This is ignoring the purely electoral side. In North Norfolk, and throughout the country it seems, Ukip supporters did not tell canvassers from the main parties they were voting Ukip. They simply materialised on polling day. This mysterious tendency, like a British Bradley effect, is a migraine for the main parties, but it spells disaster for Ukip. They already need to build a grassroots campaigning mechanism from scratch, without a local record to build on. And they have a voter base who are trenchantly anti-political, making them inevitably much harder to persuade to vote. They need a reason not to shift back to the Tories, or apathy. In other words they need a party that will work for them.

This points to choppy waters for Ukip’s future. They are fundamentally a protest vote, and therefore vulnerable to changing political circumstances - the end of a Conservative government, a shift to the right in Conservative policy, changes in the EU, an improved economy. Unless they can establish themselves as tireless community activists, capable of holding power, they will not be able to create the local government base which, in the long run, will enable them to become a party of government rather than merely a protest party of fruitcakes, loonies and closet racists.

React Now

Latest stories from i100
Have you tried new the Independent Digital Edition apps?
iJobs Job Widget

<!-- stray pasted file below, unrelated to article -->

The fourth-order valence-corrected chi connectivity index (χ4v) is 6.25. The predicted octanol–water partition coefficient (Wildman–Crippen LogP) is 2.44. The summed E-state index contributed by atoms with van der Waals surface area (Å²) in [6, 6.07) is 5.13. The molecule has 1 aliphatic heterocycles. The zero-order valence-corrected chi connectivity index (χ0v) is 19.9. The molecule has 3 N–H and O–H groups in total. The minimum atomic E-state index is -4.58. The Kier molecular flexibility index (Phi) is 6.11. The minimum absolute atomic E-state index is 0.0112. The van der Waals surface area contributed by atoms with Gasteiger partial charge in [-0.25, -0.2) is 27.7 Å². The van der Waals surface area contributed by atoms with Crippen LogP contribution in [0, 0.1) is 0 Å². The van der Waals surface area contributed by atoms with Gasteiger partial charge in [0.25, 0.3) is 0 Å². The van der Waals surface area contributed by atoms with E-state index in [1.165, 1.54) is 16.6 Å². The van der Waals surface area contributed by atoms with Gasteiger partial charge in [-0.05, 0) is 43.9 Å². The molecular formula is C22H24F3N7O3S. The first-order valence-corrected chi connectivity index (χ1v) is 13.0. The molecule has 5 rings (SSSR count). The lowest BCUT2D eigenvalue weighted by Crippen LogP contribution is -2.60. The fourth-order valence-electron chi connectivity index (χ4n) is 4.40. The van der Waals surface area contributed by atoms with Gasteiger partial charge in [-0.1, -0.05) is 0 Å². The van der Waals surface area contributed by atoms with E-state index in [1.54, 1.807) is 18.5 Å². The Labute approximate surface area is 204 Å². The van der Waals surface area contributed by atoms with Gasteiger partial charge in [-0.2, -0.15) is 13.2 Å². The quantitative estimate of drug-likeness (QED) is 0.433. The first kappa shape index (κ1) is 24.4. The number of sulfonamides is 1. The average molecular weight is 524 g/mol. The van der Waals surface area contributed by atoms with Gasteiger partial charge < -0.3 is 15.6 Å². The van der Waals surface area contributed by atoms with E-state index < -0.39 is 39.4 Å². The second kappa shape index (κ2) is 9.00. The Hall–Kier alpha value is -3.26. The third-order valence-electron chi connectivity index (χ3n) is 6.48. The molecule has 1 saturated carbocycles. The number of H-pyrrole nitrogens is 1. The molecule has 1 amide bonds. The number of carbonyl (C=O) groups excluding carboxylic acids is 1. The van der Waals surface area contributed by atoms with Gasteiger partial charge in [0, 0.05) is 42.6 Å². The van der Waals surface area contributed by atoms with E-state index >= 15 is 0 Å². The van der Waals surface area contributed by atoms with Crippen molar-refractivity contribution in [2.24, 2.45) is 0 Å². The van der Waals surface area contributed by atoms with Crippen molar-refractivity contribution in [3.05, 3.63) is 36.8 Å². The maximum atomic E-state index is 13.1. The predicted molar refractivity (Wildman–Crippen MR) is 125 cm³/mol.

iJobs General

Recruitment Genius: Finance Director

£65000 - £80000 per annum: Recruitment Genius: Finance Director required to jo...

Recruitment Genius: Medico-Legal Assistant

£15000 - £25000 per annum: Recruitment Genius: This is a unique opportunity fo...

Ashdown Group: (PHP / Python) - Global Media firm

£50000 per annum + 26 days holiday,pension: Ashdown Group: A highly successful...

The Jenrick Group: Quality Inspector

£27000 per annum + pension + holidays: The Jenrick Group: A Quality Technician...

Day In a Page

Read Next
David Cameron faces the press as he arrives in Brussels for the EU leaders summit on Thursday reuters  

On the Tusk of a dilemma: Cameron's latest EU renegotiation foe

Andrew Grice
John Profumo and his wife Valerie Robson in 1959  

Stephen Ward’s trial was disgraceful. There can be no justification for it

Geoffrey Robertson QC
Homeless Veterans appeal: 'You look for someone who's an inspiration and try to be like them'

Homeless Veterans appeal

In 2010, Sgt Gary Jamieson stepped on an IED in Afghanistan and lost his legs and an arm. He reveals what, and who, helped him to make a remarkable recovery
Could cannabis oil reverse the effects of cancer?

Could cannabis oil reverse effects of cancer?

As a film following six patients receiving the controversial treatment is released, Kate Hilpern uncovers a very slippery issue
The Interview movie review: You can't see Seth Rogen and James Franco's Kim Jong Un assassination film, but you can read about it here

The Interview movie review

You can't see Seth Rogen and James Franco's Kim Jong Un assassination film, but you can read about it here